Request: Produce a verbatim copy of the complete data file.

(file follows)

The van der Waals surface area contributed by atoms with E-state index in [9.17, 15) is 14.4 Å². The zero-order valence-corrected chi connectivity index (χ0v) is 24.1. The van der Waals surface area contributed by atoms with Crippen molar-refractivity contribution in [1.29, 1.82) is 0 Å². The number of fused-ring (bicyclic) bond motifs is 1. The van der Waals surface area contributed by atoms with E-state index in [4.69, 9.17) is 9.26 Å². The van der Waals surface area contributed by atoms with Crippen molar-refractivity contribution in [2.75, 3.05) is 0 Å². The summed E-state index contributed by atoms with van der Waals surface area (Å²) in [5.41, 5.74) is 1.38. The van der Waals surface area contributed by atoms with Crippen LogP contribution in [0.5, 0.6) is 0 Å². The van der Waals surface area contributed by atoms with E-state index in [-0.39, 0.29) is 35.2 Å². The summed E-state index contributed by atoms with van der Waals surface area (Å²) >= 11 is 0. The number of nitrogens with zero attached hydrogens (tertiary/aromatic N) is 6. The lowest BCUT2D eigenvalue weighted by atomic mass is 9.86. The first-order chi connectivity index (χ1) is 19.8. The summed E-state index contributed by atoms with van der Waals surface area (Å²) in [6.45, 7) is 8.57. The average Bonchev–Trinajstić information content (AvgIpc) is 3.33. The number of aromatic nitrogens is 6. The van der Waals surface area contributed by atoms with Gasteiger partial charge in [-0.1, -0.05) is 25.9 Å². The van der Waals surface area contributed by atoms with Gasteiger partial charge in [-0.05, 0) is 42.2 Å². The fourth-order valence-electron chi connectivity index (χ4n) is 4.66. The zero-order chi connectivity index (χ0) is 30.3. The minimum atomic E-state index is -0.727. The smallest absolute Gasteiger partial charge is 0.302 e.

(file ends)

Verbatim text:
The van der Waals surface area contributed by atoms with E-state index in [9.17, 15) is 14.4 Å². The zero-order valence-corrected chi connectivity index (χ0v) is 24.1. The van der Waals surface area contributed by atoms with Crippen molar-refractivity contribution in [1.29, 1.82) is 0 Å². The number of fused-ring (bicyclic) bond motifs is 1. The van der Waals surface area contributed by atoms with E-state index in [4.69, 9.17) is 9.26 Å². The van der Waals surface area contributed by atoms with Crippen molar-refractivity contribution in [2.75, 3.05) is 0 Å². The summed E-state index contributed by atoms with van der Waals surface area (Å²) in [5.41, 5.74) is 1.38. The van der Waals surface area contributed by atoms with Crippen LogP contribution in [0.5, 0.6) is 0 Å². The van der Waals surface area contributed by atoms with E-state index in [-0.39, 0.29) is 35.2 Å². The summed E-state index contributed by atoms with van der Waals surface area (Å²) >= 11 is 0. The number of nitrogens with zero attached hydrogens (tertiary/aromatic N) is 6. The lowest BCUT2D eigenvalue weighted by atomic mass is 9.86. The first-order chi connectivity index (χ1) is 19.8. The summed E-state index contributed by atoms with van der Waals surface area (Å²) in [6.45, 7) is 8.57. The average Bonchev–Trinajstić information content (AvgIpc) is 3.33. The number of aromatic nitrogens is 6. The van der Waals surface area contributed by atoms with Gasteiger partial charge in [-0.1, -0.05) is 25.9 Å². The van der Waals surface area contributed by atoms with Gasteiger partial charge in [-0.05, 0) is 42.2 Å². The fourth-order valence-electron chi connectivity index (χ4n) is 4.66. The zero-order chi connectivity index (χ0) is 30.3. The minimum atomic E-state index is -0.727. The smallest absolute Gasteiger partial charge is 0.302 e.